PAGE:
And the moral of the story? Sometimes I wonder if Atwood is cackling away while she bubbles and boils up these yarns. She cooks up some pretty nasty stuff with her genome theories. But the smoke alarms are going off everywhere anyway - sinister pharmacutical corporations and beauty spas with names like HelthWyser and AnooYoo, who pamper, reassure and beautify while the pollinators become extinct and women's lives become worth only their dollar value, the supreme arrogance of farming creatures for meat, humanity's innate but unnatural ability to fiddle, distracted by the next sparkly thing, ignoring all the warnings of the flood.

Regular readers of A WineDark Sea may be happy to know that this book and your (kind and slightly alarmed) comments have spurred me to stay off the fags and dump the Champix. But the book has also taken me back to a space I inhabited years ago and would like to return to. I identified with the God's Gardeners; vegetarian, honey bee-loving, clothes and toy-making, tree people. Somewhere along the line, somehow, I got my own head stuck in my twenty-first century arse and ...  um I'm unsure how to continue with this analogy. But - Go God's Gardeners. Yeah.

Image by Renee Nault, for the LA Times article on Margaret Atwood.

Tuesday, August 10, 2010

Champix and Chewing Gum #2

Well, I imagine the spin doctors at Pfizer are busy this week, counteracting the news that a side effect of their smoking cessation drug Champix is depression in some clients and perhaps also led to several recent suicides. When it came on the radio news, the kids looked at me like I had something strange growing out of my nose. "I'm okay," I answered. "I'm just fine. JUST FINE."
"Except you've got hair coming out of your nostrils," said Pearlie. "And I don't think much of your mood swings either."

This post is going to be a public patting myself down, okay? I thought I'd list all side effects of my Champix-taking habit of the last six weeks. This way googlers can stumble across it, seeing as Doc is not really interested, unless I stop insisting that she bulk bill me. So here goes.

Last night I solved the world's problems before falling asleep at 2 am. The night before I woke up at 4.30 am and decided it was pointless just lying there, so I got up and started work for the day. My total sleeping hours since I've started taking Champix have been reduced by 25 %. That's right, 25 %. I dream lucidly, vividly, between three and five dreams a night.
Strangely I haven't sprouted hackles or started howling at the moon. Sometimes I am tired but the extra energy from not smoking can counteract this.

I love good food, usually have a cast iron stomach and no allergies.  Now my gut is a cast iron warzone, full of bombs and ... shit. You don't want to know what's going on in there, right now. But I will say that I think my body has developed a sensitivity to dairy and wheat. I am craving sugar and stimulants.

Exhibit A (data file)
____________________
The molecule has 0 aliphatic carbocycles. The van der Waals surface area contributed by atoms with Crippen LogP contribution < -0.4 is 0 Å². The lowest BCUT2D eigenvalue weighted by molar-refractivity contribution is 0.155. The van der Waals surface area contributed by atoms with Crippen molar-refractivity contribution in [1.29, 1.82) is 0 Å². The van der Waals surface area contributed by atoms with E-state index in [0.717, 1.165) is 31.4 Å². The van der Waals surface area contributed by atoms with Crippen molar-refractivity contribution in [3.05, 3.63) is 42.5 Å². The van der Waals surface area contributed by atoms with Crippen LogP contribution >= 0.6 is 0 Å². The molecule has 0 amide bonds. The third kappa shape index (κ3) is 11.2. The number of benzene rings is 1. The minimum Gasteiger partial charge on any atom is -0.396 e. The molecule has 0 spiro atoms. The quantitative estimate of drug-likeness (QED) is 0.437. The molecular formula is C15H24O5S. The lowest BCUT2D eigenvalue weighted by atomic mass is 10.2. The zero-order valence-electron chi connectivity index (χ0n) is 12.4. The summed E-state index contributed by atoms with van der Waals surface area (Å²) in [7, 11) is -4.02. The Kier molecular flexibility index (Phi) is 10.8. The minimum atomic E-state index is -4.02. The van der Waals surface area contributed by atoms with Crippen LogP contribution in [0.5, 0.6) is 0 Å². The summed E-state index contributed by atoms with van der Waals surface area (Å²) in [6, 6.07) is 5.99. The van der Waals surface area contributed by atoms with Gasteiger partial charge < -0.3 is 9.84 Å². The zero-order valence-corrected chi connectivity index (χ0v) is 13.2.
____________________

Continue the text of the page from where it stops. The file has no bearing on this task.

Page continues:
Alcohol does not interest me at all. Champix has been just as effective in suppressing desire for alcohol as it has for nicotine, in fact I suspect it may even make me feel sick, like antabuse or something.

I haven't had a period. In the past six weeks I've gone from a perfect lunar bleeder to nothing. The rest of my girly cycle is exactly the same, just no blood. This side effect is the one I find the most alarming. The others were sort of expected but this one feels like a proverbial canary.

I don't smoke. There's no point smoking when nothing registers in my brain that I need to smoke. Yes, this is weird shit.

I'm angry, angry girl Toa. Like one of those huge freighter ships, I plough on regardless of other craft and take ten nautical miles before I stop. Then I survey all the wreckage and get angry at myself.
I see strange shards of light, on walls or in the air that I never used to see before.
Sometimes I feel, not out of balance, no. Out of kilter, like I'm standing on a funny angle to the ground. It is a strange feeling, a manifestation of emotion and physicality fused.

Am I depressed? Wouldn't have a clue. I do wonder at the suggestion/placebo effect in the news reports about Champix recently. But in reality, after six weeks of not drinking, smoking, bleeding or sleeping, I've got no idea how I feel.

Wednesday, August 4, 2010

Cloud Atlas

Part of my new regime is to do nice things for myself and to not start fights with fence-proud neighbours, Old Salt or police sergeants. My plan is to follow 'The Artist's Way' advice of taking time out each week for an 'artist's date' with myself. So last week after the markets, I packed my almond halva, a bottle of water and 'The Cloud Atlas' and went down to the sea shore.

On one of these amazing winter's days, I lay on soft green moss over granite, actually dry due to the sunshine, read my book and gorged myself on halva 'til my liver packed it in and I just had to fall asleep ...

... I was woken by digger, who'd managed to find a dead squid, it's tentacles dangling from his chops as he eyed me, trying to hide the whole disgusting thing in his mouth so I wouldn't make him drop it. Sneaky bugger. He was covered in white streaks of pelican poo too. Having a ball.

Tuesday, August 3, 2010

Sunday, August 1, 2010


Whale Days

The right whales came again today, to loll in the shallows and rub off their barnacles against the white sandy bottom of Middleton Beach. I love looking at the people, as much as I love looking at the whales. Hundreds of people, standing together, looking out to sea.